Growing out of this child-centric strategy, the International Child Sexual Exploitation database is used to identify and locate victims. INTERPOL maintains ICSE, which connects fifty countries and provides them with current information on vulnerable children. The ICSE data helps identify an average of six victims a day around the world, ranging in age from infants to pre-teens, according to Moran.
Industry Needs to Step Up
Addressing how the industry can better protect this vulnerable population, Moran said, “In my opinion, anyone who has a network has the responsibility to ensure that it is not being used by bad actors. I would argue that you’re being negligent if you, as a system administrator, are allowing child abusers to use your system.
“Why would you scan your systems for malware and not scan for child abuse materials? Why would you ensure you aren’t leaving any relays open on your mail servers but not make sure those servers aren’t being used to transmit or store child abuse material? While there are some large companies that are managing this issue in a mature manner, for every one that is, there are ten, fifteen or twenty that are not,” he said.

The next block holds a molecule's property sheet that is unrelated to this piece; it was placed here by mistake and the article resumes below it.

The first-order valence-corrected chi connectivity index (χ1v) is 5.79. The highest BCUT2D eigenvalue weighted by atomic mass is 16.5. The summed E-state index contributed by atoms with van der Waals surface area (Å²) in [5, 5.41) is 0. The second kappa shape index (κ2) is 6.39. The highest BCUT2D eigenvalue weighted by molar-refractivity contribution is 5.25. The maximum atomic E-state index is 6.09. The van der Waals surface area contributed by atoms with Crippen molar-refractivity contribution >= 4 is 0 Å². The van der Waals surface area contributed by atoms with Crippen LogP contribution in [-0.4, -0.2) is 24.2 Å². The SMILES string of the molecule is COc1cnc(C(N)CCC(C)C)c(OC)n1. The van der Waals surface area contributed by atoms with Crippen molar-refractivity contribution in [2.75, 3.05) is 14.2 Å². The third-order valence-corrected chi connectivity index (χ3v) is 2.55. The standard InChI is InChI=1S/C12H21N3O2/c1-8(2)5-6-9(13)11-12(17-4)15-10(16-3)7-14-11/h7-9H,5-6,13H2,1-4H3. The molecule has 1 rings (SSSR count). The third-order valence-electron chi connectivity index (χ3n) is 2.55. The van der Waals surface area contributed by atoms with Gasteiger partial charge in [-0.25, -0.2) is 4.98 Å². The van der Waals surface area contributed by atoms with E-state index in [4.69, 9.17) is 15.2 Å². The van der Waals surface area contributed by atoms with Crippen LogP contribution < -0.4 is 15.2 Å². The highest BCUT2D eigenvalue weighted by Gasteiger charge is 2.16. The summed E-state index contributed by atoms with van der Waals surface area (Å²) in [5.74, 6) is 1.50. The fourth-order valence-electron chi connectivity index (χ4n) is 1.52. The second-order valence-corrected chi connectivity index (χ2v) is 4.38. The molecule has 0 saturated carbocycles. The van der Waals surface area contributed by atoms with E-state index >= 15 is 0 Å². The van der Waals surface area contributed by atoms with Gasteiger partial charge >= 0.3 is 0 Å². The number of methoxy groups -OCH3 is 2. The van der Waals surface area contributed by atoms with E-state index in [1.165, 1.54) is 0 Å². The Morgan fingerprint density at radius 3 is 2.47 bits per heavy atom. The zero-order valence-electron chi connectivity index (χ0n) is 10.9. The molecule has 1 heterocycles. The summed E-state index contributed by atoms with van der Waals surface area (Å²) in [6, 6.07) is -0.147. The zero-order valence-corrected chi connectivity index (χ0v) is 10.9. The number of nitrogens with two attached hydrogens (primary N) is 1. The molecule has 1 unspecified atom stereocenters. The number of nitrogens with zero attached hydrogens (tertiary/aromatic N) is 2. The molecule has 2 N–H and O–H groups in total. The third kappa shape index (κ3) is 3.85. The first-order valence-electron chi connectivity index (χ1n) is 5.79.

Moran also urged the industry to build safety into new platforms and apps from the initial design phase. “We should acknowledge that bad people will abuse new services as these go online. If some thought is given to this at the coding stage, then it is possible to actually stop the exploitation early on,” he said.
From Chat Rooms to the Cloud
Moran started his law enforcement career and is affiliated with the Garda Síochána, the police force of Ireland. He has been seconded to INTERPOL for 10 years and is stationed in Lyon, France, where its Vulnerable Communities Unit is headquartered. Moran began working against CAM in the early IRC chat rooms then followed as abusers moved to the Web and other technologies to distribute materials. Over the years, he has provided support and expertise to private organizations in the field and other law enforcement agencies globally, forging an international community that cooperates in rescuing exploited children, and he often speaks on the subject to both professional and public audiences.